The EPA is developing new water quality criteria for PFAS to protect aquatic life while updating its pollution discharge permitting to address the “forever chemicals,” the agency announced Thursday.
Those measures—in addition to a new testing method that will help the agency detect per- and polyfluoroalkyl substances in water—advance the Environmental Protection Agency’s strategy announced last October to cut down on PFAS, the agency said.
The EPA is using “all available tools to address PFAS contamination,” Administrator Michael Regan said in a statement. “Today’s actions help protect the health of all Americans as we deliver on our commitment to research, restrict, and remediate PFAS.”
The EPA in October released a three-year “roadmap” for PFAS, which included possible regulations and research that will help the agency decide how best to control the substances.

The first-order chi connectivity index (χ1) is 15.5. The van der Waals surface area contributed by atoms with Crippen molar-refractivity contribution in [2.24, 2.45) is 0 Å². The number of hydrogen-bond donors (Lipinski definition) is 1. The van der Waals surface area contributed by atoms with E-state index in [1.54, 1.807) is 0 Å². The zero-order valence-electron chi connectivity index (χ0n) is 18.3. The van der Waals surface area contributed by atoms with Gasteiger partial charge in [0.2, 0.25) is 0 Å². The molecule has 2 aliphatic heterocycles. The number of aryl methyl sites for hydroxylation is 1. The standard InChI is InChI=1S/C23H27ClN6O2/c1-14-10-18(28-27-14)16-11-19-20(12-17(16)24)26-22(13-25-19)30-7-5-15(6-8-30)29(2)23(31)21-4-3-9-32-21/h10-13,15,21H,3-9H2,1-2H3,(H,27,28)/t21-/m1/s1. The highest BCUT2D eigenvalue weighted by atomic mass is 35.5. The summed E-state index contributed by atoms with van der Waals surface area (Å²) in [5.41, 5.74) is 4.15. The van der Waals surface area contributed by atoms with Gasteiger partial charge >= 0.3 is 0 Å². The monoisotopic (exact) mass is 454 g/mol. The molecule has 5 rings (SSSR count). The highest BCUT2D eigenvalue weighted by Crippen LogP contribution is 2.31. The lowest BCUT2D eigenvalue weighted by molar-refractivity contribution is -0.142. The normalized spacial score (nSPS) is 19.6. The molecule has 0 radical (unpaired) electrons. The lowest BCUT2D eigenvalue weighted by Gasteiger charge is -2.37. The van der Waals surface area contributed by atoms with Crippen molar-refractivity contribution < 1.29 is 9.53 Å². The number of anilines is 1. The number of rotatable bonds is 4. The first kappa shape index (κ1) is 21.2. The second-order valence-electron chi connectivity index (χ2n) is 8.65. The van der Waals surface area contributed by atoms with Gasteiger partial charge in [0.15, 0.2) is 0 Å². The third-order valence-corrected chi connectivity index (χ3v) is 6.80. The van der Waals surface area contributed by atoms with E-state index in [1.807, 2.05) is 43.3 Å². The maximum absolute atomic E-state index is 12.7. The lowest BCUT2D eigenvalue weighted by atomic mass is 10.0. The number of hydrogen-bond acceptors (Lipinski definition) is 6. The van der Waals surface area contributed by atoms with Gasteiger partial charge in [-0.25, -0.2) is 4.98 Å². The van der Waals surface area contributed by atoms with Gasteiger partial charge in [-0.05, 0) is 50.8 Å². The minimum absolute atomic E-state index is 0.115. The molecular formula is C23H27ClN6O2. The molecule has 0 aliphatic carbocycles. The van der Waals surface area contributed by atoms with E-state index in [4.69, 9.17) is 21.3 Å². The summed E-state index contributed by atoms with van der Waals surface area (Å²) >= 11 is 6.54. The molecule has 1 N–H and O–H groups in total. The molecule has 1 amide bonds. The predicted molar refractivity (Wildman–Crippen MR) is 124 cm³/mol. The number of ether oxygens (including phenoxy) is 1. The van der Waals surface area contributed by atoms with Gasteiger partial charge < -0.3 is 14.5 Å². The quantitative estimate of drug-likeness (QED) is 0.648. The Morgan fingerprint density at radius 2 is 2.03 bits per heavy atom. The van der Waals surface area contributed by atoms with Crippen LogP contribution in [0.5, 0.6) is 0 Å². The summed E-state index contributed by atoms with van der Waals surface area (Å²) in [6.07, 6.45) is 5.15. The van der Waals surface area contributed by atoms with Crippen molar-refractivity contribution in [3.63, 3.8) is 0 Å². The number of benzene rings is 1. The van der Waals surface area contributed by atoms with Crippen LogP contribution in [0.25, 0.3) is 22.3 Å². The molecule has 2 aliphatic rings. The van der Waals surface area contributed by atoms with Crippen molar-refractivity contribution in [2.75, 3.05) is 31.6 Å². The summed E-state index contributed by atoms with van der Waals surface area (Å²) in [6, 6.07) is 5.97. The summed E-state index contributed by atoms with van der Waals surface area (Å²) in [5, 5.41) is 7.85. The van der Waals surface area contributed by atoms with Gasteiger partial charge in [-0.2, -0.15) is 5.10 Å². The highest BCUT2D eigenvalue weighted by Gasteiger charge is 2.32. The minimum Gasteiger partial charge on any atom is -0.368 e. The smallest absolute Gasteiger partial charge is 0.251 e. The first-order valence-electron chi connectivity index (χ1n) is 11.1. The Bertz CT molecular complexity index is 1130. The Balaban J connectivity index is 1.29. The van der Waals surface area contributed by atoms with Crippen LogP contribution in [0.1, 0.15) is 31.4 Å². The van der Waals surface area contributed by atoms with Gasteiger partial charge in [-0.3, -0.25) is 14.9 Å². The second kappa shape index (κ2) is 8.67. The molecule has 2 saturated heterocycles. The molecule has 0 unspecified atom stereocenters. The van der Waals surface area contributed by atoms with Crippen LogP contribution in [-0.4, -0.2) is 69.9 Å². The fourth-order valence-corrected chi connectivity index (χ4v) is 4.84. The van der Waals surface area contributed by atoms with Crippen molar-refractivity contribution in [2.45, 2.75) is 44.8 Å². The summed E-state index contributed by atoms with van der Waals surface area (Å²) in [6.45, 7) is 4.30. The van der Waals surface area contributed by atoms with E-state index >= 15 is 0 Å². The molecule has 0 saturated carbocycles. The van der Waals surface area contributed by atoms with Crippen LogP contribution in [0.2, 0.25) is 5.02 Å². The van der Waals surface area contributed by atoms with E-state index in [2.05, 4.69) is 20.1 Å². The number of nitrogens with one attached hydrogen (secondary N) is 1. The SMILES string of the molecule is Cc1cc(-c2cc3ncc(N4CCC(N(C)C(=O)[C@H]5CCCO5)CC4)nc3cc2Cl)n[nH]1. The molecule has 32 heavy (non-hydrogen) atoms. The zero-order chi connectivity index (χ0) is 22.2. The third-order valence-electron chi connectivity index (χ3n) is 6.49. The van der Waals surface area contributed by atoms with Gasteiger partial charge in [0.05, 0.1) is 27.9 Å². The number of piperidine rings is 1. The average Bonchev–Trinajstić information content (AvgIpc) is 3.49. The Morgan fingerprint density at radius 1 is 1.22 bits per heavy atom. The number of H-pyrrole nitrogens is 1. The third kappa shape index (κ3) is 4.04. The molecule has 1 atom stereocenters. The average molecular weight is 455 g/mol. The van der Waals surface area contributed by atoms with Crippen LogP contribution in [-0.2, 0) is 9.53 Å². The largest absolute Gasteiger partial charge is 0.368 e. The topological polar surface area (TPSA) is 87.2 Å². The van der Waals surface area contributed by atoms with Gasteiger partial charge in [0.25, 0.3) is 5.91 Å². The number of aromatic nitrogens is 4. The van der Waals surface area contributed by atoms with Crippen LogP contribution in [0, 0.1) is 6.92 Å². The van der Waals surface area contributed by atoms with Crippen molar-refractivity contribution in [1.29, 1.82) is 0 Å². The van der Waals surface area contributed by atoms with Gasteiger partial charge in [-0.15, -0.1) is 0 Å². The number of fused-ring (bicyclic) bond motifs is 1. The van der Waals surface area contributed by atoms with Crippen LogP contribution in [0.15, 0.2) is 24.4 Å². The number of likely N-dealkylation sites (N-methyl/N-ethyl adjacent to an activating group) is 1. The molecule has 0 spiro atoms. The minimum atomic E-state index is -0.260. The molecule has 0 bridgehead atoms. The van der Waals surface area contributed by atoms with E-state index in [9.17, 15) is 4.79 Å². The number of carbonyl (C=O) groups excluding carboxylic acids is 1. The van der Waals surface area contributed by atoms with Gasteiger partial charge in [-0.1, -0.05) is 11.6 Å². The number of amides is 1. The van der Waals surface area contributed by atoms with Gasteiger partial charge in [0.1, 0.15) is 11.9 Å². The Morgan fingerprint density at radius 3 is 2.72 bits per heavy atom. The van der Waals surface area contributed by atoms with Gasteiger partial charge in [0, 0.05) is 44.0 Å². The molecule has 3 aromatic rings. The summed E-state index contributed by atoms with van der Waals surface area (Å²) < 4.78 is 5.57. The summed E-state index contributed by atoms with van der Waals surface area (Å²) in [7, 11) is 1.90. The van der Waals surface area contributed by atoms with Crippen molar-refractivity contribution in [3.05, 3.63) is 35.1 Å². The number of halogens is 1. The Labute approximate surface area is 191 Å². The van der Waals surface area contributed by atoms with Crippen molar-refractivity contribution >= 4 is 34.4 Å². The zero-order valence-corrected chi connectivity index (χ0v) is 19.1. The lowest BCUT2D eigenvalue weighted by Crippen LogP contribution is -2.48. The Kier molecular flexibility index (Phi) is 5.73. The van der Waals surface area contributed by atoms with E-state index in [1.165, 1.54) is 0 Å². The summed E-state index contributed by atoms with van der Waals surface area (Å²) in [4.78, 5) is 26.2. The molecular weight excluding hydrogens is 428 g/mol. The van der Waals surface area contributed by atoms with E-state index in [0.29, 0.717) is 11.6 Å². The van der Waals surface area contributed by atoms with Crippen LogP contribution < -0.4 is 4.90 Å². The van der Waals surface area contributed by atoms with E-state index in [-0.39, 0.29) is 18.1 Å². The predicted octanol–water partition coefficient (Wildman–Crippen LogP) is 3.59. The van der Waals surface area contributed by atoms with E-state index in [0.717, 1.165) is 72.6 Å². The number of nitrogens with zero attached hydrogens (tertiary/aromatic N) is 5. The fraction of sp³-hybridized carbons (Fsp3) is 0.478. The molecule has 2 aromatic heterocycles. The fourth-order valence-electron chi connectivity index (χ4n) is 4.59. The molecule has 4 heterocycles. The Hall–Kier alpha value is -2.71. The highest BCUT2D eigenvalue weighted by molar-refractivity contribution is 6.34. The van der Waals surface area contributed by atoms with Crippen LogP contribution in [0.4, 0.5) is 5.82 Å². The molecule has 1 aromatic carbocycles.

PFAS are a group of thousands of human-created industrial chemicals used to make nonstick cookware, firefighting foam, water-resistant clothing and other products. They remain in the environment indefinitely and are associated with health problems, including increased risk of cancer.
Environmental groups said the EPA needs to do more to regulate PFAS.
“Today’s actions are a step in the right direction, but stronger federal regulations are still urgently needed to curb industrial PFAS pollution,” said Melanie Benesh, an attorney at the Environmental Working Group, which advocates for strong pollution controls. “The EPA should also speed up its efforts to limits discharges from polluting industries.”
Bloomberg Law, 29-04-22